Working with TED-Ed Clubs is a great way to expand the reach of your TEDx event. All over the world, innovative educators and students are hosting TED-Ed Clubs in schools — an initiative that trains young people in how to present an idea in the form of a short, TED-style talk. Past talks have featured student ideas about bullying, technology, climate change — and more. Schools from across the globe are invited to connect and share their ideas with each other — and some students are even invited to present their talks on a TED or TEDx stage.
We talked with TEDxCERN organizer — and TED-Ed Clubs fan — Claudia Marcelloni De Oliveira on how TEDx organizers can integrate TED-Ed Clubs into their events. Here are her five tips:
1. Spread the word! Show this awesome TED-Ed Clubs video at your event.
By screening this short video on how to start a TED-Ed Club, you can open the doors of opportunity for young people in your region. You might even inspire the TED speakers of the future!
2. Invite teachers to your event.
Teachers are a great audience for a TEDx event. TED has a global network of over 250,000 teachers, and each year, TED-Ed selects 30 educators dedicated to making the world better for learners everywhere as part of the TED-Ed Innovative Educators program. You might even discover the next Innovative Educator in your audience!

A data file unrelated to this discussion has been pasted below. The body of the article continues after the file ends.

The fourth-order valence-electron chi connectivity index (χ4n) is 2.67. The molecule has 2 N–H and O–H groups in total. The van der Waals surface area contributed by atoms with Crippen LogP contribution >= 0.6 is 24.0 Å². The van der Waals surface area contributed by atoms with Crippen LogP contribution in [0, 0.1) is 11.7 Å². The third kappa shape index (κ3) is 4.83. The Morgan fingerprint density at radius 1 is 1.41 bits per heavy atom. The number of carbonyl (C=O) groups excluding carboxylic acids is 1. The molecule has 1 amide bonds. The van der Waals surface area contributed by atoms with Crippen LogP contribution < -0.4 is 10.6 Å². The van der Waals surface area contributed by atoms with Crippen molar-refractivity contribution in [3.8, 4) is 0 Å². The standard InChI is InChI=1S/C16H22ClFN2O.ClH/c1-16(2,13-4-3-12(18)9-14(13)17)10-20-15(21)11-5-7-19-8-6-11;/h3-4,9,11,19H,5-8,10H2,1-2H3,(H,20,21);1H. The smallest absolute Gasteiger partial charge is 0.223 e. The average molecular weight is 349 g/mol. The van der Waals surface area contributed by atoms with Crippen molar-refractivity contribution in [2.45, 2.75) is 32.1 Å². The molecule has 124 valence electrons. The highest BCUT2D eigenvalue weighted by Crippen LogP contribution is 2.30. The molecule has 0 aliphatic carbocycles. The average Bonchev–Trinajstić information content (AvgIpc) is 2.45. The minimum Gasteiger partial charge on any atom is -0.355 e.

3. Invite TED-Ed Clubs to your event.
Email TEDEdClubs@ted.com to find out if there’s a TED-Ed Club in your region. Once you connect with a TED-Ed Club, you can ask the leader if they’d like to have a designated booth at your event — as a way to share what they’ve learned with a wider audience. For example, at TEDxYouth@SPH in Jakarta, organizer Stephanie Purwanto worked with local teacher and TED-Ed Innovative Educator Steven Sutantro to bring his club from Dian Harapan School and create a TED-Ed Club booth at the event. Read more about their collaboration here.
4. Keep learning more.
Interested in the latest news about TED-Ed Clubs? Stay in the know by signing up for the weekly TED-Ed newsletter; reading the TED-Ed Blog; or following TED-Ed on Facebook or Twitter.
5. Start a TED-Ed Club yourself!
If you are a teacher, or someone who works with students in a school setting or in extracurricular programs, or if you know a student leader who might be interested, you can apply to start a TED-Ed Club here.
Featured image credit: Asociación Escuelas Lincoln TED-Ed Club/TED-Ed